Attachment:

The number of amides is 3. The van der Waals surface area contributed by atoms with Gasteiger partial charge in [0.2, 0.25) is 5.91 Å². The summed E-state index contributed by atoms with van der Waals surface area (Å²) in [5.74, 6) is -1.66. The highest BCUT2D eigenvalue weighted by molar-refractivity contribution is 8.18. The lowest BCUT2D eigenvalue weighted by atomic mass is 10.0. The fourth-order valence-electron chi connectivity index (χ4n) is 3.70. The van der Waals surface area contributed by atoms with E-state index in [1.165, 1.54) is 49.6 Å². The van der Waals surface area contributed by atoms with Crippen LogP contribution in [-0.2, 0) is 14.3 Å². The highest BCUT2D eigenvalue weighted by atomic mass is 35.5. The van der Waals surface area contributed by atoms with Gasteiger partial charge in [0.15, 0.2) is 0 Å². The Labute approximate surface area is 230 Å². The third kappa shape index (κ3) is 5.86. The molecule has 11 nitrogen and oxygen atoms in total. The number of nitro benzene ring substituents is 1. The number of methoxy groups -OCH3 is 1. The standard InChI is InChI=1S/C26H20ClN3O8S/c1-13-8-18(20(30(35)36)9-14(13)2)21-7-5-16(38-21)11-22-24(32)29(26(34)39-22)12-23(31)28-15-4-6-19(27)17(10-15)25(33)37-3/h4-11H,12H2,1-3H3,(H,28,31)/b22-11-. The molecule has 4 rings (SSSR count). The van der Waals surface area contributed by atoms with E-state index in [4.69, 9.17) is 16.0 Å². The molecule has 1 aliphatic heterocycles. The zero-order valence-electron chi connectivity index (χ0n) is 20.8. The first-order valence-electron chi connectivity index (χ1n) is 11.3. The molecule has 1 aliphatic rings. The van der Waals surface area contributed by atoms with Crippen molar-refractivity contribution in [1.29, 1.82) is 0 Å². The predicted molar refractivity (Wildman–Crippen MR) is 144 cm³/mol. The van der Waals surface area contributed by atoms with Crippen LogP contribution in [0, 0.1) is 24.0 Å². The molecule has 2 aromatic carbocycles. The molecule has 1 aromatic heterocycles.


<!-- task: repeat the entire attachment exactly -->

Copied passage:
The number of amides is 3. The van der Waals surface area contributed by atoms with Gasteiger partial charge in [0.2, 0.25) is 5.91 Å². The summed E-state index contributed by atoms with van der Waals surface area (Å²) in [5.74, 6) is -1.66. The highest BCUT2D eigenvalue weighted by molar-refractivity contribution is 8.18. The lowest BCUT2D eigenvalue weighted by atomic mass is 10.0. The fourth-order valence-electron chi connectivity index (χ4n) is 3.70. The van der Waals surface area contributed by atoms with E-state index in [1.165, 1.54) is 49.6 Å². The van der Waals surface area contributed by atoms with Crippen LogP contribution in [-0.2, 0) is 14.3 Å². The highest BCUT2D eigenvalue weighted by atomic mass is 35.5. The van der Waals surface area contributed by atoms with Gasteiger partial charge in [0.15, 0.2) is 0 Å². The Labute approximate surface area is 230 Å². The third kappa shape index (κ3) is 5.86. The molecule has 11 nitrogen and oxygen atoms in total. The number of nitro benzene ring substituents is 1. The number of methoxy groups -OCH3 is 1. The standard InChI is InChI=1S/C26H20ClN3O8S/c1-13-8-18(20(30(35)36)9-14(13)2)21-7-5-16(38-21)11-22-24(32)29(26(34)39-22)12-23(31)28-15-4-6-19(27)17(10-15)25(33)37-3/h4-11H,12H2,1-3H3,(H,28,31)/b22-11-. The molecule has 4 rings (SSSR count). The van der Waals surface area contributed by atoms with E-state index in [4.69, 9.17) is 16.0 Å². The molecule has 1 aliphatic heterocycles. The zero-order valence-electron chi connectivity index (χ0n) is 20.8. The first-order valence-electron chi connectivity index (χ1n) is 11.3. The molecule has 1 aliphatic rings. The van der Waals surface area contributed by atoms with Crippen molar-refractivity contribution in [1.29, 1.82) is 0 Å². The predicted molar refractivity (Wildman–Crippen MR) is 144 cm³/mol. The van der Waals surface area contributed by atoms with Crippen LogP contribution in [0, 0.1) is 24.0 Å². The molecule has 2 aromatic carbocycles. The molecule has 1 aromatic heterocycles.